It was in 1972 that I ran into Joan de Mel, while visiting relatives in Kurunegala. We met over lunch and shared thoughts on common social issues that seemed to bother her. Little did I suspect that this meeting would lead to a relationship that blossomed through a period of more than 36 years.
Marriage had brought Joan to Sri Lanka the year before, in 1971, and she was already busy studying Sinhala in order to become a useful member of the local community. Two years later, when she resolved to devote time to suicide prevention work in Sri Lanka, she met with me in Colombo, along with her late husband, the Metropolitan Bishop, the Rt. Rev. Lakdasa de Mel, who predeceased her in 1976.
Thus began our long journey together. Although the de Mels were deeply entrenched in the service of the Anglican Church, they were liberated spirits. When it came to social issues, personal convictions did not matter. Joan de Mel taught me that labels did not matter; what mattered was the person who was in need of emotional support. When it came to human distress, divisive thinking was not acceptable.
Falling back on her long experience as a volunteer with the Samaritans in London, she introduced the art of listening and befriending to the local community by founding the organisation known as Sri Lanka Sumithrayo in 1974. In a country where counselling was a luxury, the training of volunteers who could give emotional first aid by way of listening and befriending was Joan’s special gift to Sri Lanka. Today we have Sumithrayo centres in many parts of the island. Those bowed down under emotional stress can drop in at any of these centres and unburden themselves, in strict confidence, to a trained befriender, free of charge.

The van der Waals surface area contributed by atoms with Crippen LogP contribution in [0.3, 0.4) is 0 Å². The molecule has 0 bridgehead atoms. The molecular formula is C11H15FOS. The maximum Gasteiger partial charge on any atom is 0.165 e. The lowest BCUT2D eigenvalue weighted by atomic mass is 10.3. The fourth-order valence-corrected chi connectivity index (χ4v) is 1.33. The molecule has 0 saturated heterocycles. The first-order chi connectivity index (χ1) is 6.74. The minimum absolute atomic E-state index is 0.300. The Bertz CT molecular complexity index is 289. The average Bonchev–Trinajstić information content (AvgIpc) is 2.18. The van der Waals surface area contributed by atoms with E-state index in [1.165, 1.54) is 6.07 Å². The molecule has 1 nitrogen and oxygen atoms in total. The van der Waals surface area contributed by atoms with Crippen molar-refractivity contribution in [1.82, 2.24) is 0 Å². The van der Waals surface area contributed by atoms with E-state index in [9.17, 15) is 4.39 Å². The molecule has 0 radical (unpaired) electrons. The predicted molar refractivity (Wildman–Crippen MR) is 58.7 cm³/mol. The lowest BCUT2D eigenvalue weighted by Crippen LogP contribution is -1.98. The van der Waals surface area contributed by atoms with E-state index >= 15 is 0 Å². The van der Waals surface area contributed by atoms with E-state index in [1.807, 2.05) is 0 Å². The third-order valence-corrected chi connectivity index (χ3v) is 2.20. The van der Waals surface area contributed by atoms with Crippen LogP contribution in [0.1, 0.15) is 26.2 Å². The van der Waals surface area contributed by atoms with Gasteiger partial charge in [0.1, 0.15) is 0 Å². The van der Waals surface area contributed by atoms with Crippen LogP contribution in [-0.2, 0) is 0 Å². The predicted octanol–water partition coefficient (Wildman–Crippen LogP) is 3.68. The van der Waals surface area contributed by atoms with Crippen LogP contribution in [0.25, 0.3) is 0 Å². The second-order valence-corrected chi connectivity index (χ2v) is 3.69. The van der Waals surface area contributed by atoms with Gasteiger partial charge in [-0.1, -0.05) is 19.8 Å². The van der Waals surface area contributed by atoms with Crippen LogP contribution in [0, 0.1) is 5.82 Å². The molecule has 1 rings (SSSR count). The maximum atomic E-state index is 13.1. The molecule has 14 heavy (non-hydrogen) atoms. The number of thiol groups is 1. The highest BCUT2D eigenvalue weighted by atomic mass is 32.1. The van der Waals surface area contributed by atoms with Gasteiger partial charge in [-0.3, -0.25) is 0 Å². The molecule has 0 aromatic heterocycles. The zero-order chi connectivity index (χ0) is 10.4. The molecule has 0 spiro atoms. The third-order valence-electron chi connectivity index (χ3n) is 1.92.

Joan de Mel introduced the Sumithrayo way of life to hundreds of volunteers. A strict disciplinarian, she found it difficult to understand the Sri Lankan lack of respect for punctuality. Yet the foundation of Sri Lanka Sumithrayo is discipline and selflessness. As the years went by, it became increasingly difficult to recruit volunteers possessing these two important qualities, but Joan was determined in her commitment.
She made her Horton Place residence and land available for Sumithrayo services. Almost all of her income was channelled for the purposes of charity. Her life was simple and uncluttered. She absorbed the Sri Lankan culture, and she thought the way Sri Lankans do, although she found it difficult to behave the way we do. Rather than misuse her wealth, she simply made it available to support the needy.
Joan de Mel passed away on December 27. Hers was a private funeral. She wanted to depart in the same silent way she had worked in Sri Lanka for the previous three-and-half decades. At a time when people are more interested in material assets, Joan took on the challenge of awakening the community to values that money cannot buy. Love, compassion, tolerance and sharing were the cornerstones on which her life was built.
There are hundreds of volunteers trained by the organisation Joan founded who will bear witness to the impact she has had on their own lives. There are thousands more who have benefited from the organisation and will no doubt continue to gain relief in the future too. Joan de Mel has been truly immortalised through the Sumithrayo service.
Sri Lanka Sumithrayo – Colombo